Q. I'm doing a history on the 2008 U.S. Open at Torrey Pines. You were 15 at the time. Where were you for the Sunday final round? Were you watching it and did you take off school Monday for the playoff and what do you remember? What are the key moments for you?

JUSTIN THOMAS: It was in the summer so I didn't have to take off school luckily. But that wouldn't have been the first time I had missed school because of a golf tournament, so I probably would have anyway, but I was in Ashland, Kentucky, for an AJGA event, and I think I had to qualify on Monday maybe. I was there Sunday for something. I just remember it was like raining and there was a bunch of us underneath like this shed and there was a tiny TV up and we were all a lot of us were watching it there. So I don't know if that was Sunday or Monday, and I can't specifically remember, but I just remember watching that U.S. Open there. At least I'm pretty sure I do. It's a long time ago. But it was, yeah, it was bizarre and a pretty fun, because a lot of the other kids were obviously my age or and we were all huge Tiger fans.

Q. So you were basically under a shed cover watching on a little TV.


Q. How big a fan were you then and how much were you rooting for Tiger?

JUSTIN THOMAS: I was a huge fan then and I definitely was rooting for him. I mean anytime he was on TV or had a chance to win, I was rooting for him.

Q. Do you remember the putt on 18 on Sunday? Do you know if you were watching under the shed then?

JUSTIN THOMAS: I don't, I don't. I'm sure I was, if I had the opportunity to, but I can't honestly tell you that I remember.

Q. Had you watched a lot of U.S. Opens before that and was that a stand out for you at the time?

JUSTIN THOMAS: I mean, I just, I watched golf all the time, so it wasn't necessarily -- I mean I liked watching the majors. The Masters is probably my favorite tournament to watch, or The Open Championship because I was able to watch a lot of it. I would wake up at 3:00, 4:00, 5:00 in the morning and I would watch it all the way through coverage. But like I said, I can't honestly specifically tell you remembering watching one U.S. Open more than another kind of thing.

Q. Was there anything kind of new or useful to be learned golf course wise from the November Masters or was it just kind of a completely different animal?

JUSTIN THOMAS: Yeah, to be honest, I thought it was a different golf course. I mean I think -- D.J. I think would have won whether it was like it was in November or April. I mean, he played far and away better than everybody else. But I think and it might sound bad to say and I don't mean to take anything away from them, but I don't think it's a coincidence that some first-timers or younger guys played well, because a lot of the past experience, at least that I had only played, what, four or so times, and it was engrained in my memory, so I can't imagine someone like Tiger or like Freddie, like those veterans or like Phil that have played so many Masters, that are used to that ball being so fast down No. 15 chipping that way, and just a lot of little things here and there that I had a hard time getting used to that really just, it was, it wasn't the case this year. But at the end of the day everyone had the same amount of time to prepare, everyone knew what the golf course was, and it just was about execution. But it definitely was -- you had to go about it, I think, differently than you do in April when it gets firm and fast.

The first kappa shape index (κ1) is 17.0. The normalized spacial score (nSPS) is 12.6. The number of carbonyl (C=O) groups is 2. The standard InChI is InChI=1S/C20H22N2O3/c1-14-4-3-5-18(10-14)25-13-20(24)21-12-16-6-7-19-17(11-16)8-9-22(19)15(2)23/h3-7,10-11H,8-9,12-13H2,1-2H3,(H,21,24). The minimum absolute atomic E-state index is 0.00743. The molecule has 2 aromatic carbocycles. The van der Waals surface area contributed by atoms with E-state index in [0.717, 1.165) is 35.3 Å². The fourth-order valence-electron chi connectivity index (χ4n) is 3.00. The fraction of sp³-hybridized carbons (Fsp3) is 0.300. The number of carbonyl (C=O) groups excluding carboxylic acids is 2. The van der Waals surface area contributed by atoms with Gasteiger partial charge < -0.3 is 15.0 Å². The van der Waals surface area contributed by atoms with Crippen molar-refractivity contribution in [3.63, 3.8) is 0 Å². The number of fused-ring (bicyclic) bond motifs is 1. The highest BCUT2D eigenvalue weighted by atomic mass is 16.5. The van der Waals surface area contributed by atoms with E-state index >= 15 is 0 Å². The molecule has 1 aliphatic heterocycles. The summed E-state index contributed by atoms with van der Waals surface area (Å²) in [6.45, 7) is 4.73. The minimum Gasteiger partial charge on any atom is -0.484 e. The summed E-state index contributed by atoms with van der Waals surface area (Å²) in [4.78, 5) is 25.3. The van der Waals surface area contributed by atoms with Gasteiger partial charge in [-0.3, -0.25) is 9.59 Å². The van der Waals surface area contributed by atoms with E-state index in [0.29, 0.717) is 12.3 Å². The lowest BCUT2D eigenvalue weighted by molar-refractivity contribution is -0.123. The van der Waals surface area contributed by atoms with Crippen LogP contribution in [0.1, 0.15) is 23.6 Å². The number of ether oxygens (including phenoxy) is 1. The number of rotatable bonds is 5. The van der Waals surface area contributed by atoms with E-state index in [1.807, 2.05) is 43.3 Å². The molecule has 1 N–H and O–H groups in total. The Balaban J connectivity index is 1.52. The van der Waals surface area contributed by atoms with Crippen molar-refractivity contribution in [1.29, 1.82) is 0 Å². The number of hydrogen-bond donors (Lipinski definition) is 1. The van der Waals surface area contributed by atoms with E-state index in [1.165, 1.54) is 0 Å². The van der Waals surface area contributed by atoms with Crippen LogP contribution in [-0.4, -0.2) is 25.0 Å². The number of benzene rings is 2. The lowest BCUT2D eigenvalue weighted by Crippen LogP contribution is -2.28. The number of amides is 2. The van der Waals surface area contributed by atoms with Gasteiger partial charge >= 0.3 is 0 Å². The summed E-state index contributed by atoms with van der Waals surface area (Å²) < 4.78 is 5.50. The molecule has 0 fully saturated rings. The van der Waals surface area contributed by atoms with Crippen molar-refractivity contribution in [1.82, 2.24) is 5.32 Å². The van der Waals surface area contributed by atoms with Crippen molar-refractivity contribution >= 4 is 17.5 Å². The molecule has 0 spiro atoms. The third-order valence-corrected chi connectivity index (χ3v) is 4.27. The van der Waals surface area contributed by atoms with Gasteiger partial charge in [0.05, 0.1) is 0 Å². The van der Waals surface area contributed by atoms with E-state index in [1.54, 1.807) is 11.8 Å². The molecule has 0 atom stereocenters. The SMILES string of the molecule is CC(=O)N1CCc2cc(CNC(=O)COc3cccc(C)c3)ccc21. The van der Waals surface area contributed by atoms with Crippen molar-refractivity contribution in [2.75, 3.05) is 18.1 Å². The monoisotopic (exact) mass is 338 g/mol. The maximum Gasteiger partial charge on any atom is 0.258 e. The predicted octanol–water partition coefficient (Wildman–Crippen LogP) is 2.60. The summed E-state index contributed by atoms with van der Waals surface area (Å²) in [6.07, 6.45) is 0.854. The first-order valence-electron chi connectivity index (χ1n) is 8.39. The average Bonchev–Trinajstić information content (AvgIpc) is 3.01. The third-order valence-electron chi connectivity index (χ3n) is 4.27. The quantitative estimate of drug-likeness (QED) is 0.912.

Q. You mentioned 15. Are there any other examples throughout the golf course that was just kind of mindblowing, the differences between the two?

JUSTIN THOMAS: Yeah, I mean, there was. I mean 1 green you could get the ball to stop kind of in the middle of the green a little bit easier. I mean, holes like 2 with that back pin or even you get that kind of middle right pin where you can use the slope like it just -- it wouldn't go all the way, and then if you hit it like in the bunker on 4 you were able to kind of hit it up on the slope and it come down, and it just wasn't the case.

So it was a lot of -- like on 7, if you, that bullpen, if you get it anywhere up on the slope it's going to come all the way to the hole if not past the hole, and last year it wouldn't even get to the hole sometimes. So in November, like we knew it was going to be like that, we knew it wasn't going to be the lightning fast, really firm like it can get in April. So I mean, again, it wasn't like we showed up on Thursday and it was like, oh, wow, this isn't what it was the last three days. We knew what we were getting into.

Q. What's the mental challenge of this event compared to others, and when you make it to a Saturday and Sunday as you try to grind through that, what do you think some of the biggest challenges of that part of it are?

JUSTIN THOMAS: Well I've only made it to Saturday once, so that was fun. But it's kind of weird and different just because obviously your match is most important and you just keep winning your matches, it doesn't matter what everybody else does, but it does matter at the same time. I mean, when you're going through the pod play, I mean, you hope other guys do something else, especially once you get to that second and third round, but you know if you go 3-0 you're going to be fine, you're going to get through, it doesn't matter.

I think that's something I've struggled with in the past is looking too much at maybe other matches or worrying about what else is going on or playing to my opponent too much. I mean, there's an extent where you want to play to what they're doing, but at the end of the day, I mean, if I was teeing it up on Thursday in a 72-hole stroke play event here, I would feel good about my chances of beating a lot of these guys, especially if I'm playing well, but sometimes you feel like I try to change my game plan or do something different, and that's something that I've struggled with. I think that's why I haven't played well.